Underscoring its commitment to increase competition, commercial and fan engagement opportunities while raising the competitiveness of the women’s game on the road to an expanded 16-team Rugby World Cup 2025, World Rugby has launched WXV, a three-tiered annual competition model that will start in 2023.
- Sixteen-team, three-tier WXV global competition set to begin in 2023
- World Rugby to invest £6.4 million in its first two years
- Unified international 15s calendar to comprise of two playing windows on an annual basis, optimising player welfare and performance
- Ground-breaking global international 15s calendar set to accelerate development of women’s game ahead of expanded RWC 2025
- Calendar reflects World Rugby’s long-term commitment to establishing a highly competitive and global test calendar to elevate standards
- WXV will be supported by new Women in Rugby commercial programme
- WXV offers hosts diversified revenue-generating opportunities
Supported by an initial £6.4 million World Rugby investment, the three WXV competitions will feature 16 teams and will be hosted within a new September-October global competition window, except in a Rugby World Cup year.
Teams will qualify annually into the WXV competitions courtesy of their finishing positions within the respective existing annual regional competitions, such as the Women’s Six Nations. These regional competitions, played within a new regional window, must be completed by June each year.
To support the implementation of the WXV competitions, a new annual cross-region competition will be established which will act as one of the principle qualification routes for the top tier of WXV. This will feature Australia, Canada, New Zealand and USA. This represents a huge step forward, providing a regular annual international competition for these teams, where previously there was none.
WXV 1 will consist of six teams and be played in a cross-pool format, at a standalone tournament in one location, which will be determined on a year-by-year basis.
Participating teams will include the top three teams from the Women’s Six Nations (Europe) and the top three teams of the cross-regional tournament featuring Australia, Canada, New Zealand and USA (Oceania/Rugby Americas North (RAN)). Each team will play three matches.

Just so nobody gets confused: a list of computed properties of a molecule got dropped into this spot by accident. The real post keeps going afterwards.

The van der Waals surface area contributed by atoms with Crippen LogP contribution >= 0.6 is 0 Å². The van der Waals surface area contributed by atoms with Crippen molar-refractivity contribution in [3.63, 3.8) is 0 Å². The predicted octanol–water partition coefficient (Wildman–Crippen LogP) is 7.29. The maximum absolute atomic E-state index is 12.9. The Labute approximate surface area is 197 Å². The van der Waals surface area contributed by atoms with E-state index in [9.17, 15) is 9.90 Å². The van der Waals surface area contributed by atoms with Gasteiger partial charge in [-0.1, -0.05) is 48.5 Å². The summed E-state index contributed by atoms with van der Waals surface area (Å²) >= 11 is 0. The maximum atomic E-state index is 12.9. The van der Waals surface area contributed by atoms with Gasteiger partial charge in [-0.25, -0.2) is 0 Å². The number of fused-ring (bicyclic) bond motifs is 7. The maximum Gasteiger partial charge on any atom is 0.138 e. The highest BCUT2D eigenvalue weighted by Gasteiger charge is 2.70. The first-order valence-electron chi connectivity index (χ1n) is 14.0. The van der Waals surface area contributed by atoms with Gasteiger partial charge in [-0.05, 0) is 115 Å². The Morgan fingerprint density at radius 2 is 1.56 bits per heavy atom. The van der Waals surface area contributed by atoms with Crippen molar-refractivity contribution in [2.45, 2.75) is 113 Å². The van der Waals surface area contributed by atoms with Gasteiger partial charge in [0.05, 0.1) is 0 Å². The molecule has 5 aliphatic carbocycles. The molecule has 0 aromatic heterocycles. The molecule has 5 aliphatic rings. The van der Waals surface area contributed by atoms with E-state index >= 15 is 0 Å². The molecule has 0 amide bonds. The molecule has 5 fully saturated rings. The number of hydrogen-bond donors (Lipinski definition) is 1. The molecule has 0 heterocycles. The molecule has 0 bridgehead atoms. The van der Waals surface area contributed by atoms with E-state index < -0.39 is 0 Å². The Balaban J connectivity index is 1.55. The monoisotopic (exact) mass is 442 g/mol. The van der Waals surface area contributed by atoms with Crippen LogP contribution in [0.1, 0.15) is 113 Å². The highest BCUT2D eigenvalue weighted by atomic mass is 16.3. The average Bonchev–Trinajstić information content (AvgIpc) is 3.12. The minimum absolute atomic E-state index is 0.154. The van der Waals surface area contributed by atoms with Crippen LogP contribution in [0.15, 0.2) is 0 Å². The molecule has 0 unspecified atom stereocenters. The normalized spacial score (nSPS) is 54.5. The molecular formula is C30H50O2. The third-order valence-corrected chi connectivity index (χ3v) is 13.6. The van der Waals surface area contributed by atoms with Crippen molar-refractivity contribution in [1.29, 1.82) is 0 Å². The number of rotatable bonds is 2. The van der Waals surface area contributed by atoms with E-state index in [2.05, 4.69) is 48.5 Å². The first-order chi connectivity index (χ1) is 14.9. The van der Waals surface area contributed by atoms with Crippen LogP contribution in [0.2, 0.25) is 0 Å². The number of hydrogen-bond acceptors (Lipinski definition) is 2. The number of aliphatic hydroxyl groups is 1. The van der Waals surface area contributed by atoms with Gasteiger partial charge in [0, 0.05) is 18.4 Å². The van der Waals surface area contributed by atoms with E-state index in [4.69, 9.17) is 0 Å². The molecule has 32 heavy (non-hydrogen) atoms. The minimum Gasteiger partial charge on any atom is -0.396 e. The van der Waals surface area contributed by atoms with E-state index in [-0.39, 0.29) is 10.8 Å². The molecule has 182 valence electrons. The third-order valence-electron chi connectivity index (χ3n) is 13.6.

There will be no promotion or relegation in the first cycle (2023 and 2024) of WXV 1.
The WXV 2 competition will consist of six teams, playing in a cross-pool format, as a standalone tournament in one location, which will be determined on a year-by-year basis.
Participating teams for 2023 will include two teams from Europe, the fourth-placed team from the cross-regional tournament featuring Australia, Canada, New Zealand and USA (Oceania/RAN) alongside one team from Oceania, Asia and Africa.
The sixth-placed regional position in the WXV 2 competition at the end of each season will be relegated to WXV 3.
WXV 3 will be hosted in one venue as a round-robin format and will consist of four teams with the winner and rankings determined by a points table. Participating teams will include two teams from Europe, one team from Asia and the winner of an Africa v South America play-off.
The top ranked regional position in the WXV 3 competition will be promoted to the WXV 2 competition at the end of each season.
A play-off between the fourth-ranked team and next best ranked team from the World Rugby Women’s Rankings will determine regional position for the next year.
Recognizing that globally women’s high-performance programmes are currently at differing levels and stages, World Rugby is committed to work in partnership with unions to support collective ambitions to progress women’s high-performance programmes forward in a realistic and appropriate pace of development to ensure optimal performance within the WXV.